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Antony Zito is a painter, illustrator, sculptor, musician, and all-around creative. He grew up in East Granby in a stone farmhouse that was hand built by his father John, a gifted stone worker whose gargoyles adorn the campus of Trinity College in Hartford. Both of his parents were painters and Zito grew up in an environment where art and working from the land were highly valued.
“Our heroes were da Vinci, Michelangelo, and Picasso. My father was really into Native Americans and the Egyptians, early cultures rooted in the earth. My parents were not interested in the modern lifestyle; we had no television. Farming mixed with classical artwork, antiquities, especially Egyptian and Native American cultures, permeated our daily life. I was always surrounded by and encouraged to make art,” Zito says.
After graduating from The University of Massachusetts in the early 1990s, Zito moved to New York City. He soon discovered that the city’s detritus made for great work surfaces and developed a signature style by painting on found objects.
About this choice, Zito says, “When I was first living in the East Village, I was struggling, so rather than buying canvases, I’d just find great stuff on the street. My object of choice was always cabinet doors coming out tenement houses. Little did I know that these would become a rare find. If there was an old latch from the 1890s, all the better. I’d gather and stash these objects and when someone came to sit for me, I’d grab a door to paint on. It became a huge part of my vocabulary.”
The city impacted his work as much as his work impacted the city. Zito’s murals and signage can still be seen in many buildings and storefronts today. His studio on Ludlow Street was the epicenter of many exhibits and cultural happenings and helped establish him as an integral part of the artistic community in the Lower East Side.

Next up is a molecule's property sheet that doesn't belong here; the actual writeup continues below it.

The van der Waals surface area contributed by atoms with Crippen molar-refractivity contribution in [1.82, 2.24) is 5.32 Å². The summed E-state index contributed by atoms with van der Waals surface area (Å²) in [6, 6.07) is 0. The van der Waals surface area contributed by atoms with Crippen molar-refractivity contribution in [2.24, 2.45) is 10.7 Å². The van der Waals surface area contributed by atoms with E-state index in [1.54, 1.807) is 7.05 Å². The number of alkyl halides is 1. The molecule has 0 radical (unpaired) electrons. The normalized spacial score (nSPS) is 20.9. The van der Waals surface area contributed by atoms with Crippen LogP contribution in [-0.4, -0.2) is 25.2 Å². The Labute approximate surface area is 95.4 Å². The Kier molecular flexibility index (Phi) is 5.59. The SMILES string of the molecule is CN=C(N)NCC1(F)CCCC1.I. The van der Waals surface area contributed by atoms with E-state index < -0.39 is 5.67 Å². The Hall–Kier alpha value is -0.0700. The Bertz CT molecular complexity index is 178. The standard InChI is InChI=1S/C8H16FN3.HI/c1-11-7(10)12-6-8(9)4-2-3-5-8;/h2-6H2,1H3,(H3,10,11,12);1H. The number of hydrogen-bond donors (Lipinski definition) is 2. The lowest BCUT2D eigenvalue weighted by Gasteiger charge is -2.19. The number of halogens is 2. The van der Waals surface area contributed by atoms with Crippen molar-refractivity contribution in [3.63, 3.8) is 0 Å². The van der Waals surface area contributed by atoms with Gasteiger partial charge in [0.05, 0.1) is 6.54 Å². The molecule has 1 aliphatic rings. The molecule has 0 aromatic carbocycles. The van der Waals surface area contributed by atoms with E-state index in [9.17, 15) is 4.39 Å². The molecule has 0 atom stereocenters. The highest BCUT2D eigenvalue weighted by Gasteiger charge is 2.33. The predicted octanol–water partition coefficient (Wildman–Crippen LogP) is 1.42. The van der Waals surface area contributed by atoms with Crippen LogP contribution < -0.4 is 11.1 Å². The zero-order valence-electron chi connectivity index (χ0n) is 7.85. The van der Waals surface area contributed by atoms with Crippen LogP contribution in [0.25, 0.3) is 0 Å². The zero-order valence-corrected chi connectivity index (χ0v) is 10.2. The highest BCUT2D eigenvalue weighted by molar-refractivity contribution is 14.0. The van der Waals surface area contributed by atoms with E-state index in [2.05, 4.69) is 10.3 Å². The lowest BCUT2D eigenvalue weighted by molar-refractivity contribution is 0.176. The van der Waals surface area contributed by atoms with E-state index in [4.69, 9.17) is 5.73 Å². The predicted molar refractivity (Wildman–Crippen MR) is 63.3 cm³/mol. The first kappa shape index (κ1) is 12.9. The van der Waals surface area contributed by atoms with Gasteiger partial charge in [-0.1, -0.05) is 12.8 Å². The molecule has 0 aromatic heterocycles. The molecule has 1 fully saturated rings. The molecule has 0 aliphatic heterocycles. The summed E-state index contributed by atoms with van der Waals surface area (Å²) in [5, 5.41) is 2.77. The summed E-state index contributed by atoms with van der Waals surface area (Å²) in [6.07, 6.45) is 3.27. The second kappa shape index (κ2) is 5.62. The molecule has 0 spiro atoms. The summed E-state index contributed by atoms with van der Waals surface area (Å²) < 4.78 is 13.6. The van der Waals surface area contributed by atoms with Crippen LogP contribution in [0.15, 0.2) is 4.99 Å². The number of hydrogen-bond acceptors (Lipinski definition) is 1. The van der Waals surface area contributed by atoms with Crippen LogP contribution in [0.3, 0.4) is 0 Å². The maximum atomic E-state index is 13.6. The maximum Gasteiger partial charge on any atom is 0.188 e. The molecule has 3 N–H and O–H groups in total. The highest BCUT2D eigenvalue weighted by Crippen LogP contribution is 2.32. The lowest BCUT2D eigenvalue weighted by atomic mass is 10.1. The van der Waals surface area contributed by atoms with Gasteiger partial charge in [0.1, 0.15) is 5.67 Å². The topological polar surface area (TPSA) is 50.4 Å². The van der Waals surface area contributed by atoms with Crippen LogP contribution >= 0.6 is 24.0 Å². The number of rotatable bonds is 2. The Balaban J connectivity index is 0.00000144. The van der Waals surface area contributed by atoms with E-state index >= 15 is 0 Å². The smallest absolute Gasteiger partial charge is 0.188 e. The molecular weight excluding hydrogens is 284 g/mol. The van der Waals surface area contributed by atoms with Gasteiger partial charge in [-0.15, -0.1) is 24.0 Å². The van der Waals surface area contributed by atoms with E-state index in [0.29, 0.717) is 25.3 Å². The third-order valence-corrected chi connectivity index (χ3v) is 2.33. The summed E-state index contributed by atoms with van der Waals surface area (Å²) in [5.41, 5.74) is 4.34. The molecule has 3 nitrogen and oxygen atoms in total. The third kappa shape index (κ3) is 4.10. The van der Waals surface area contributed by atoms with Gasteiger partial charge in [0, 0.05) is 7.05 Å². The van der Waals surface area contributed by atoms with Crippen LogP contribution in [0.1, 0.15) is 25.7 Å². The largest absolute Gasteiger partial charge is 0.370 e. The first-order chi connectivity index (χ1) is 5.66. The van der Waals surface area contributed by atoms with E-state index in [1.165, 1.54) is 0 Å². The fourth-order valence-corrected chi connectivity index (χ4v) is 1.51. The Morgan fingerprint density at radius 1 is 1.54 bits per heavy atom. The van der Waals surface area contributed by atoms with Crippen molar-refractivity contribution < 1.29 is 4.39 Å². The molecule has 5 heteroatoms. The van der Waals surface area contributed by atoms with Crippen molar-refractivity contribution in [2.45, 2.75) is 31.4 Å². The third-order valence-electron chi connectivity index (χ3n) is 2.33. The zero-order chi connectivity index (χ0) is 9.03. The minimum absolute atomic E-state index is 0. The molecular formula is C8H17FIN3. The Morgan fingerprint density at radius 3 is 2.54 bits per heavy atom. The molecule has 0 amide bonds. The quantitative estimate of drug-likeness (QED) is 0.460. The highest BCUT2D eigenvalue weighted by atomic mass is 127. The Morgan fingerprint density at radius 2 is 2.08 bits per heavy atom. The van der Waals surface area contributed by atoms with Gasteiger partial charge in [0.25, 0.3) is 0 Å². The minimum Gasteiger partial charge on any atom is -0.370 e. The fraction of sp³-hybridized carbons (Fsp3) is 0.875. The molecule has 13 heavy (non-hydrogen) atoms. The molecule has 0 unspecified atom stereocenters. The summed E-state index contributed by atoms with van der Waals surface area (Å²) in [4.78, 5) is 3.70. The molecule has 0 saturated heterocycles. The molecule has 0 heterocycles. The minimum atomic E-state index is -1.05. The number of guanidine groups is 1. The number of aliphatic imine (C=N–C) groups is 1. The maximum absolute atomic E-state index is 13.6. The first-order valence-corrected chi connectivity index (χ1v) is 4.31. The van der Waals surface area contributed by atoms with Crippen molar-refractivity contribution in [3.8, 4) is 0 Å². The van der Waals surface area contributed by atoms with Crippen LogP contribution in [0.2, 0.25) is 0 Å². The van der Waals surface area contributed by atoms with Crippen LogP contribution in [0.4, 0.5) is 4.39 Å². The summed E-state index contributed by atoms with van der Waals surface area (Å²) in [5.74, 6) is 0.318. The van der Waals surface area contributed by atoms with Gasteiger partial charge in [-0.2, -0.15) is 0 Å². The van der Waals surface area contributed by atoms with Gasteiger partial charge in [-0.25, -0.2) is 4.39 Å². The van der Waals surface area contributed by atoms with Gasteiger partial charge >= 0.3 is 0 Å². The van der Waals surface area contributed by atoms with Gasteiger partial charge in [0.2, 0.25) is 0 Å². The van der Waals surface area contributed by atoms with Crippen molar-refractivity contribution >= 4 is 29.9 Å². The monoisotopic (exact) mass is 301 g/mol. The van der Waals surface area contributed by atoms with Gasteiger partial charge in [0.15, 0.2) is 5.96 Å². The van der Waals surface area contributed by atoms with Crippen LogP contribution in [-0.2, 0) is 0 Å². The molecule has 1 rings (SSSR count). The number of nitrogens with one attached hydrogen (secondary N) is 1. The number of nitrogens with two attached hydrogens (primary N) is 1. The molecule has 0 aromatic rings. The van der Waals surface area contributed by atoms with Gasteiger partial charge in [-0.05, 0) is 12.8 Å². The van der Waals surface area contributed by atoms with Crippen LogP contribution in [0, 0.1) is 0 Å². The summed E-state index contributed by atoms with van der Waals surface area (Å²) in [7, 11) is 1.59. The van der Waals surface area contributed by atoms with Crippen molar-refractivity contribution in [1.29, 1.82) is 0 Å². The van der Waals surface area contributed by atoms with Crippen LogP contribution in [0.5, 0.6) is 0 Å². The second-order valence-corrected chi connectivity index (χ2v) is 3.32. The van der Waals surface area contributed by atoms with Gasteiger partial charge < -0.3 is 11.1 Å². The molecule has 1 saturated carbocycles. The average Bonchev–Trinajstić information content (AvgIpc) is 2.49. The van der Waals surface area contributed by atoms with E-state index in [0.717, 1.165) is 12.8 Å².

One fan is filmmaker Jim Jarmusch, who spotted Zito’s portrait of actor Lee Marvin. Jarmusch purchased the painting and featured it behind the White Stripes in his film “Coffee and Cigarettes.” Zito’s works have popped up in other Jarmusch films including “Broken Flowers.”
Though he maintains close ties to New York City, Zito returned to his childhood home in East Granby a few years ago. Today, he is active in the Connecticut art scene, has exhibited at Artspace in Hartford, and occasionally uses his house as a gallery and teaching space. Today, he continues to create in whichever medium strikes his fancy.
When asked what inspires him these days, Zito says, “In part, the need to make a living. It’s always tricky paying the bills as an artist! I’m looking to create more venues for regular sales of my work. An artist has to bring creativity to business, even if it’s not something that comes naturally.”
Zito has an Etsy shop where portraits can be commissioned on coffee cups at this link:
https://www.etsy.com/shop/CoffeeCupPortraits?ref=l2-about-shopname
For more information about Zito’s work, check out his website: http://zitogallery.com

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Mike Cobb is a musician and writer based in Norfolk and has published articles in The NYC Jazz Record, The NY Press, NJ Starz, The Red Hook Star Review, Shindig!, Ugly Things, Ruta 66, Mondo Sonoro, Elmore, The Indypendent, The Lakeville Journal, and more. http://mc-obb.com